I have two or three people who are already on. They’re ready to go. Coaches who are retiring, guys who have been playing for 10 to 15 years. A lot of people see what I’m doing and they do want to do it. They realize either A) basketball is done or B) they can’t play anymore. Or A and B, they’ve done that, they’ve retired, they’ve tried working a job, and they hate it. Just like I realized I hated it. So, they’re asking me, how can they help? So, the same thing. Showing them the steps to take, the tools that they need, helping them get those things set up so they can get a well-oiled machine without having to go through the trial and error. Because even the most stubborn hard-nose person might not be able to persevere like I did to get to this point and I realize that.
So, the idea is I’m at my bandwidth, completely full. We do take more, but I couldn’t take any more kids. There’s no more time in the day. The only way for me to help more kids, which is our mission is to turn around and start helping coaches and help them put some systems in place so they can bring more kids in if they want to use our philosophies and our techniques, especially with the off-court basketball stuff, which I think is really important. They’re going to use that. We’re going to give them training in that, support, guidelines, guidance, whatever it may be.
We’ve taken our thousands and thousands of hours of working with kids, helping them not be scared, helping them get over that initial hump of being afraid of other people, all these things that would prevent somebody from learning a basketball skill, we’ve addressed those head-on, and five minutes into the training, we don’t have any scared kids anymore. They’ll get training from us on that, how to deal with the parents, how to do the merchanting, how to do the messaging. That’s where PocketSuite is just an unbelievable tool. I couldn’t imagine any business owner, whether they’re, like you say, a solopreneur, whether on their own, whether one man wrecking crew, whatever you want to call it. Or even a business that is huge already. The way PocketSuite has grown and developed and continued to evolve their app. I couldn’t see any business that wouldn’t be able to benefit from PocketSuite, especially because it’s so inexpensive. I don’t know how it wouldn’t fit into anybody’s business model or improve an existing system that they already have.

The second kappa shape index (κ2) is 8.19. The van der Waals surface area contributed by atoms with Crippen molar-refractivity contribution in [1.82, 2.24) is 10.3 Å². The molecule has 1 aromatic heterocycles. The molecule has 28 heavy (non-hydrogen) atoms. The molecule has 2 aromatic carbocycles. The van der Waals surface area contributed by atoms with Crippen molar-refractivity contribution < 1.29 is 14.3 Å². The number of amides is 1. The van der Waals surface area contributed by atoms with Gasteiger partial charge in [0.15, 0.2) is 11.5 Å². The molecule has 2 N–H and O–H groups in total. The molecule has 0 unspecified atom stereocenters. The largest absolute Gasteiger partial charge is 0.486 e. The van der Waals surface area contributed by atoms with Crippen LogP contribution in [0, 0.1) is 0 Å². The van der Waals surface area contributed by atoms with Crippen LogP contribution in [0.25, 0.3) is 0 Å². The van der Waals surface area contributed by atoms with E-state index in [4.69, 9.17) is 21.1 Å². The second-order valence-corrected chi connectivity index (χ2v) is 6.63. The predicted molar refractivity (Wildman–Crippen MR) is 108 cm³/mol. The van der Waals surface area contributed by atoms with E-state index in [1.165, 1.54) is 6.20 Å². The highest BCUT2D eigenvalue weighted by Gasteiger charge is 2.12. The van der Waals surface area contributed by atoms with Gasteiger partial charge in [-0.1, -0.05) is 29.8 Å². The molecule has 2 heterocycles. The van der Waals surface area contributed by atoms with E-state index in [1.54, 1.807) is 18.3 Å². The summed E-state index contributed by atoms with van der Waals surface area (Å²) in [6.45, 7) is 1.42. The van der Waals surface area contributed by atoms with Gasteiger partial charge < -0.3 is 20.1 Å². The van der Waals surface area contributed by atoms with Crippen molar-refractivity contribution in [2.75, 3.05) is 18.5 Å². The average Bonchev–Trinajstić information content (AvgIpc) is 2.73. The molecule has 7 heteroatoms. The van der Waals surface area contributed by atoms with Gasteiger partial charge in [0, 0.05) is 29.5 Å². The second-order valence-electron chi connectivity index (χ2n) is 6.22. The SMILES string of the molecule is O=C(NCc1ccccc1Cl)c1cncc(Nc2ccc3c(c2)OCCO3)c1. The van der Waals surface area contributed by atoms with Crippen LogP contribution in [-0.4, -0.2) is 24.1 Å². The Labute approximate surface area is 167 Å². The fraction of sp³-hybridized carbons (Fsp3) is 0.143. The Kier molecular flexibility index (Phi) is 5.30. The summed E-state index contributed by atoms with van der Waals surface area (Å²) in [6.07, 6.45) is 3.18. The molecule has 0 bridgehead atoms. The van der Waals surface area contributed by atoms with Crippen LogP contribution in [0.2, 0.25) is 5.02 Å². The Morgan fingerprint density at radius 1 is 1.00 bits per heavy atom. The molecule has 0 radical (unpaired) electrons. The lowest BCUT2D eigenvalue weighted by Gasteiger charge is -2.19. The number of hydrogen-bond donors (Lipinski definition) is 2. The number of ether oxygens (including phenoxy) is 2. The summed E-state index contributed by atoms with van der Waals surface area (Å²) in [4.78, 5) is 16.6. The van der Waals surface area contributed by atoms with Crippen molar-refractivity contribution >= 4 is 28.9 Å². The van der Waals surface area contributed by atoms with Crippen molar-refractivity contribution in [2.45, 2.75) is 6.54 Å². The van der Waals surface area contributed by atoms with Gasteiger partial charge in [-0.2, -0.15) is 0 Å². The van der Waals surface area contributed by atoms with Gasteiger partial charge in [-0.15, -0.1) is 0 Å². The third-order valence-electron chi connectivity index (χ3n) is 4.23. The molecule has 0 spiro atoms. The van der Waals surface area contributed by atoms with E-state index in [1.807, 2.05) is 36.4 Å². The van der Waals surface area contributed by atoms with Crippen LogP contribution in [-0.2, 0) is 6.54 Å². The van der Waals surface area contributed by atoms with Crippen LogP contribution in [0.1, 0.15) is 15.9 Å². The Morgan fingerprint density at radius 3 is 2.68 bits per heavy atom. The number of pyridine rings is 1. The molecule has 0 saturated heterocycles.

So, I love it. I’ve been here so long. I jumped on because you did recurring billing and it was a text message. That was all there back then. I saw an email one time and then I looked for it again, I couldn’t find it. So, I searched through my emails and I found it. I said, “Yeah, I like that. I really like that.” Because I had looked at everything and things were either too expensive or they weren’t going to fill the need that I had. We had gotten a little momentum and PocketSuite was the only thing that worked. Now here we are.
I love to hear that. Teddy, I’m so impressed with your ability to take the system that you’ve built over the last 7 years and create a “basketball camp in a box”! I’ve spent some time on your Facebook page and your Facebook group. There are so many comments that I see from parents who are moved by what you’ve done for their kids, not just on the courts, but what you’ve done to help develop their character. It’s pretty amazing. Is that something that can be replicated?
Yeah, it is because it’s not me really. It’s that kids are in such need, especially right now. Kids are so insecure just like adults. When kids walk in the gym and we’re to the point now, we have them trained up. This is one of the most impressive things parents always tell me. Their kid is crying in the car. They finally get them upstairs. They get him in the gym. Oh my gosh, the sky is falling. Then, our little kids walk right up to him. They look him in the eye and shake his hand. They introduce themselves to the kid and to the parents. You just see this balloon. Now, they’re smiling. They take him to meet the other kids. Now, they’re friends. I look at the parents. I say, “Okay, we got it.” They’re shocked. Their head is spinning. What just happened?